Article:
Manually scaling a floor plan

I was recently asked to do a predictive design for a warehouse. Sounds innocent enough, except the floor plan was a picture of the floor plan made in an Excel spreadsheet. Up until this point, I had never dealt with something like this, but it immediately reminded me of this exchange on Twitter between Eduard Petrov and Vasco Costa a day or two before receiving it:

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Client fingerprinting is broken and no one seems to care

Client fingerprinting, in my opinion, is one of those features that many people don’t think about until they either need it, want it, or it’s broken. It’s not as sexy as other Wi-Fi security related topics such as 802.1X or micro segmentation and it’s certainly not going to prevent a client from operating correctly on the network if it’s not available (or can it?). However, it does help provide insight into your Wi-Fi client base which can be valuable in terms of knowing what device or devices are popular and making sure your Wi-Fi supports them well. Additionally, it is possible to tie access controls to clients by their device type which can affect what they are able to do on the network. With that said, it’s probably worth knowing how client devices are identified from their manufacturer down to the OS version and more importantly, the methods your Wi-Fi vendor uses to identify them. In this post, I’m going to discuss how client fingerprinting is done in general, how RUCKUS does it, and how one method of fingerprinting that we use today is changing due to security concerns.

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“Say my name, say my name” ain’t just for Destiny’s Child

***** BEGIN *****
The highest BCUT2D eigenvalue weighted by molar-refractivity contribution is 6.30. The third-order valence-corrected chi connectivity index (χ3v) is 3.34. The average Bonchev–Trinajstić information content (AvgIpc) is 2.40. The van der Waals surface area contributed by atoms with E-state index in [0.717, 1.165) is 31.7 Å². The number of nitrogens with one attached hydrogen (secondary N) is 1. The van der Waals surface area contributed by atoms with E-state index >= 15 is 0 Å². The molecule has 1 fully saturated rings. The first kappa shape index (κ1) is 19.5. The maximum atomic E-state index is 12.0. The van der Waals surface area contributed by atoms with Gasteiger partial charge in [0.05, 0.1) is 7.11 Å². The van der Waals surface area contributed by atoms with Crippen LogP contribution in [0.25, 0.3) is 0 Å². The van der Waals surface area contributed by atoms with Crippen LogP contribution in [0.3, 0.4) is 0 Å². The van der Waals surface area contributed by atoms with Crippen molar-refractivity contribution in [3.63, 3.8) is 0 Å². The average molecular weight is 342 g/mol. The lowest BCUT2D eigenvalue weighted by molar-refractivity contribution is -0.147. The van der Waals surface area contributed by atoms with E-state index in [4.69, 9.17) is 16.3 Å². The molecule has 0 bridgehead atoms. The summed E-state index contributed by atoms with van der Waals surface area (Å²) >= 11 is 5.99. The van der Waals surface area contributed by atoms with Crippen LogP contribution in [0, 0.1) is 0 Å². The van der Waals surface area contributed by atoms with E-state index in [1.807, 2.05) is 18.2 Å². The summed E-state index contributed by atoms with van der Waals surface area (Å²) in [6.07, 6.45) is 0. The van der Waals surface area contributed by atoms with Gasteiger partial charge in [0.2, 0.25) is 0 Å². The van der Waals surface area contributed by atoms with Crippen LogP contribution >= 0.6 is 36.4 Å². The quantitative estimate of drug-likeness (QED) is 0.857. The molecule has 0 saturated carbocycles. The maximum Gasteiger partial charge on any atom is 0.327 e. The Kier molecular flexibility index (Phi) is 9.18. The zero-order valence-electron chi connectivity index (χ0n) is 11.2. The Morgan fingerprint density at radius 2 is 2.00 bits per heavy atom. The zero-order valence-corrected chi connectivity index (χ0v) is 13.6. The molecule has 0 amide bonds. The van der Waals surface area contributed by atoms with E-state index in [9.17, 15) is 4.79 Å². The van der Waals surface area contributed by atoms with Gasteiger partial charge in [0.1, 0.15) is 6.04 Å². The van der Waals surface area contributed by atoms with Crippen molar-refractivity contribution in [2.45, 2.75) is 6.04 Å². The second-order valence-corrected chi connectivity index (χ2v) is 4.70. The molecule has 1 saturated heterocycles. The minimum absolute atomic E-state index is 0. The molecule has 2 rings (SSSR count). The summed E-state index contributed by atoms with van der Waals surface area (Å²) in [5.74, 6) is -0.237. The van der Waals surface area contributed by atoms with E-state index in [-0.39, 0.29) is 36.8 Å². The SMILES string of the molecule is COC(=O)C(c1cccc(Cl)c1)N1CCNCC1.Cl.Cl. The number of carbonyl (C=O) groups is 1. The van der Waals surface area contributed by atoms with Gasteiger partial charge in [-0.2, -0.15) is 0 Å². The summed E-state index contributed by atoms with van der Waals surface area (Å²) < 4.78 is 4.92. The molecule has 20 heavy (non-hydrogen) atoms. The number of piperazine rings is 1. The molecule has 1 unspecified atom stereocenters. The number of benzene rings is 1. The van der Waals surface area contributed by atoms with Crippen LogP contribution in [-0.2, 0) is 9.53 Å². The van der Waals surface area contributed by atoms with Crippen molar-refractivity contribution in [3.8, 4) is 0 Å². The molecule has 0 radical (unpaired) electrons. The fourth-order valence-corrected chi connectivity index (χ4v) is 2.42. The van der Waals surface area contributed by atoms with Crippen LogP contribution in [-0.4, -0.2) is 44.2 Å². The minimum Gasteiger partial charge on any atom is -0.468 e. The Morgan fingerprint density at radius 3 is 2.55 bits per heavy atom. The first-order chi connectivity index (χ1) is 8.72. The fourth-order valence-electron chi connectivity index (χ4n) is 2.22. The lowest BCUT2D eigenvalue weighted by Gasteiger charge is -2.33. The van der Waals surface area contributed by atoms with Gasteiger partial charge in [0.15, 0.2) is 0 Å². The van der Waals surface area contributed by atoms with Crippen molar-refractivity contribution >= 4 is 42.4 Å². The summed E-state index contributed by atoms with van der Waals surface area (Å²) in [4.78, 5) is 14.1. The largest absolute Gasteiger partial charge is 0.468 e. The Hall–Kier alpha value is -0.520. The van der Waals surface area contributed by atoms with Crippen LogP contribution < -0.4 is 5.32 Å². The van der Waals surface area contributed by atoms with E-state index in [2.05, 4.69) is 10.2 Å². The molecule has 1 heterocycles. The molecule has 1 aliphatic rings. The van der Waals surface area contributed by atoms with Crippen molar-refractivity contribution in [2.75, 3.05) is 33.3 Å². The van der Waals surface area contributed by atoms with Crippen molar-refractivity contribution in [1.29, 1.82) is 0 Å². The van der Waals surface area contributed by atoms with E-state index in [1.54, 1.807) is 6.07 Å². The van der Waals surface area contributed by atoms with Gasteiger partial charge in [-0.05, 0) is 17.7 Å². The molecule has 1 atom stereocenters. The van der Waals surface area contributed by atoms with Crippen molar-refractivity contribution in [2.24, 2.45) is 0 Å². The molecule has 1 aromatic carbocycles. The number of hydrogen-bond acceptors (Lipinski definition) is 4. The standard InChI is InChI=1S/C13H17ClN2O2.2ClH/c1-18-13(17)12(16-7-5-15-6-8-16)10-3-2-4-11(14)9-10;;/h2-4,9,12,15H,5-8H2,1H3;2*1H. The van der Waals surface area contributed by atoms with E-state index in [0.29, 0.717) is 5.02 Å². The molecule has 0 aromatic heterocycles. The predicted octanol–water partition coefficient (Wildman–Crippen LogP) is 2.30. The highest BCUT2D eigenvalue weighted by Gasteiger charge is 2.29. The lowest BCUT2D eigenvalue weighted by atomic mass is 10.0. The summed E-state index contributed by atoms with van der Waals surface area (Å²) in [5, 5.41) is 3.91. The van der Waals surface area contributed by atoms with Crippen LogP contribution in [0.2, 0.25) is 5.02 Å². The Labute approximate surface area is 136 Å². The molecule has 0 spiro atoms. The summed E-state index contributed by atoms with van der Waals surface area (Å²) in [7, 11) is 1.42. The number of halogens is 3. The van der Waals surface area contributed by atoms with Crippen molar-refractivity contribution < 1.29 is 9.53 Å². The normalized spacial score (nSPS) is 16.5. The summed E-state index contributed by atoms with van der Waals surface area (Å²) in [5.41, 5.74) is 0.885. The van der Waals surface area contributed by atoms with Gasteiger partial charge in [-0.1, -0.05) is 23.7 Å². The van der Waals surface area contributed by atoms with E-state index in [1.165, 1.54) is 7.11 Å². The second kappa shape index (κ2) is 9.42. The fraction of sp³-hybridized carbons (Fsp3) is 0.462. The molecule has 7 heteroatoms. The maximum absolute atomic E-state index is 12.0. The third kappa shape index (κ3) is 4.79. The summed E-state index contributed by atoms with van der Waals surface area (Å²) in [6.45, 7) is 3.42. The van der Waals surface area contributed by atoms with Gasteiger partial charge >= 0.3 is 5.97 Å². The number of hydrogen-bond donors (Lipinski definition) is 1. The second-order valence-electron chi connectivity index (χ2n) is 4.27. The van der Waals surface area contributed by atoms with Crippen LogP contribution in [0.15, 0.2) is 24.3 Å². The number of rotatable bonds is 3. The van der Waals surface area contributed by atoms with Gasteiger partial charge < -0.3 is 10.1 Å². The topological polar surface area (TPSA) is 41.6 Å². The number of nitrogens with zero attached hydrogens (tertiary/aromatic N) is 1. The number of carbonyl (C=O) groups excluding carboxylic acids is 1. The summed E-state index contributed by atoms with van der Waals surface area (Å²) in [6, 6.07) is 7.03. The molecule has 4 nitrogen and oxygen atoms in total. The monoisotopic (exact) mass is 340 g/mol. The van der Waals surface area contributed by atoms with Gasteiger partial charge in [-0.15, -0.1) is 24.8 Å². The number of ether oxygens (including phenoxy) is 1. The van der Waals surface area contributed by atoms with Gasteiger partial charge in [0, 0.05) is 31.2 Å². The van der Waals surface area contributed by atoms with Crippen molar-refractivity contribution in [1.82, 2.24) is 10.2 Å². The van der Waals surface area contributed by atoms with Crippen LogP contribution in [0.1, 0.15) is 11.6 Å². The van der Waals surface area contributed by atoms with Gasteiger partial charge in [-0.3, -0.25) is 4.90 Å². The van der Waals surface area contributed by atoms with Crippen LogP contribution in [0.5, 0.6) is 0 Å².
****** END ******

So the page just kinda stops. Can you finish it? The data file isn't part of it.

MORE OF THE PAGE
No, I’m not quitting my career as an IT professional to start a R&B group, but hopefully the title of my blog post captured your attention enough to get you here. Now let me explain.

Earlier this year, RUCKUS released SmartZone (SZ) 6.0. There were many new features and improvements like a completely redesigned web UI for example, but another minor feature made the cut as well: AP Hostname Advertisement

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Clickable HTML network diagrams with draw.io

John Herbert (@mrtugs) over at https://movingpackets.net just recently published a blog article that I felt was extremely clever and helpful. He created a clickable HTML diagram for his home network so that he could both illustrate to his wife how good of a network admin he really is and make it easier to manage the devices on his network. The only problem I saw with John’s post is that you must own Omnigraffe, a diagramming tool only supported on macOS and iOS. If you visit their website, there is a free 14-day trial to give it a spin, but it is pay-to-play software. Enter draw.io from JGraph Ltd.:

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Ghosts in the network

It all started with an e-mail from a co-worker on a recent Saturday afternoon, shortly after we finished performing Windows updates on all of our servers. It read something like this:

 “Syslog server’s C: drive ran out of space so I created an additional drive with 20GB of space and moved all of the logs to it.”

Now I’ve only been with this new company for 4 months now, but one of the first things I did when I began learning the network was to take a look at our syslog server to see how it was configured and for baselining how many logs in an hour and day were normal for our network. So when I saw that the drive ran out of space with the amount of syslogs normally generated per day, it immediately raised an alarm.

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